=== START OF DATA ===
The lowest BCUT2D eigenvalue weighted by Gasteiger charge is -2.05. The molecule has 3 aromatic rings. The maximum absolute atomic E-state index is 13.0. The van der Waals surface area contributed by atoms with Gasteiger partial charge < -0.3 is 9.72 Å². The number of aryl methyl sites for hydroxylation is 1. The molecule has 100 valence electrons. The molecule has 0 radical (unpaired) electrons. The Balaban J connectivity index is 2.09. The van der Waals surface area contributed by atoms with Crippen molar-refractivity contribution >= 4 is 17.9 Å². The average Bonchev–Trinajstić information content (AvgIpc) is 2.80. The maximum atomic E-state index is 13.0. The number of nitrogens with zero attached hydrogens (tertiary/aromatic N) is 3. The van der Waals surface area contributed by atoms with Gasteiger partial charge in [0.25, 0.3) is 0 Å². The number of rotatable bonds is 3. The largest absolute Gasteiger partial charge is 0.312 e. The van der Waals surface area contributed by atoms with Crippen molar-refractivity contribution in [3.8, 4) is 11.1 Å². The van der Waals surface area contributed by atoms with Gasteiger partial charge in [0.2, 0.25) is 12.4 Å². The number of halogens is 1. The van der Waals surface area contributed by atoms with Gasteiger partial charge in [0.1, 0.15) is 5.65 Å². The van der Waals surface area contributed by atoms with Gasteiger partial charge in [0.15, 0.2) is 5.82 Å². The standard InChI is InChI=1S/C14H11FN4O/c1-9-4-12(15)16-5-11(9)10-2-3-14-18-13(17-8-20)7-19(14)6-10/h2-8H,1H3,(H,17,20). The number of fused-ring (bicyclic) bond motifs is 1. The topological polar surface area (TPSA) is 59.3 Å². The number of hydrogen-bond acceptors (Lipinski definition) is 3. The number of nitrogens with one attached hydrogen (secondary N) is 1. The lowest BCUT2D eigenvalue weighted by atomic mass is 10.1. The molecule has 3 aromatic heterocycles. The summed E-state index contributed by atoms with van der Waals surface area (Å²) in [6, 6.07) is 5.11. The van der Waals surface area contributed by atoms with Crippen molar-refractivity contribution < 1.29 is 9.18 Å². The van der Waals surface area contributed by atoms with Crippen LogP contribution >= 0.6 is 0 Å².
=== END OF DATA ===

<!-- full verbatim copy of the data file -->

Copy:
The lowest BCUT2D eigenvalue weighted by Gasteiger charge is -2.05. The molecule has 3 aromatic rings. The maximum absolute atomic E-state index is 13.0. The van der Waals surface area contributed by atoms with Gasteiger partial charge < -0.3 is 9.72 Å². The number of aryl methyl sites for hydroxylation is 1. The molecule has 100 valence electrons. The molecule has 0 radical (unpaired) electrons. The Balaban J connectivity index is 2.09. The van der Waals surface area contributed by atoms with Crippen molar-refractivity contribution >= 4 is 17.9 Å². The average Bonchev–Trinajstić information content (AvgIpc) is 2.80. The maximum atomic E-state index is 13.0. The number of nitrogens with zero attached hydrogens (tertiary/aromatic N) is 3. The van der Waals surface area contributed by atoms with Gasteiger partial charge in [0.25, 0.3) is 0 Å². The number of rotatable bonds is 3. The largest absolute Gasteiger partial charge is 0.312 e. The van der Waals surface area contributed by atoms with Crippen molar-refractivity contribution in [3.8, 4) is 11.1 Å². The van der Waals surface area contributed by atoms with Gasteiger partial charge in [0.2, 0.25) is 12.4 Å². The number of halogens is 1. The van der Waals surface area contributed by atoms with Gasteiger partial charge in [0.1, 0.15) is 5.65 Å². The van der Waals surface area contributed by atoms with Gasteiger partial charge in [0.15, 0.2) is 5.82 Å². The standard InChI is InChI=1S/C14H11FN4O/c1-9-4-12(15)16-5-11(9)10-2-3-14-18-13(17-8-20)7-19(14)6-10/h2-8H,1H3,(H,17,20). The number of fused-ring (bicyclic) bond motifs is 1. The topological polar surface area (TPSA) is 59.3 Å². The number of hydrogen-bond acceptors (Lipinski definition) is 3. The number of nitrogens with one attached hydrogen (secondary N) is 1. The lowest BCUT2D eigenvalue weighted by atomic mass is 10.1. The molecule has 3 aromatic heterocycles. The summed E-state index contributed by atoms with van der Waals surface area (Å²) in [6, 6.07) is 5.11. The van der Waals surface area contributed by atoms with Crippen molar-refractivity contribution < 1.29 is 9.18 Å². The van der Waals surface area contributed by atoms with Crippen LogP contribution >= 0.6 is 0 Å².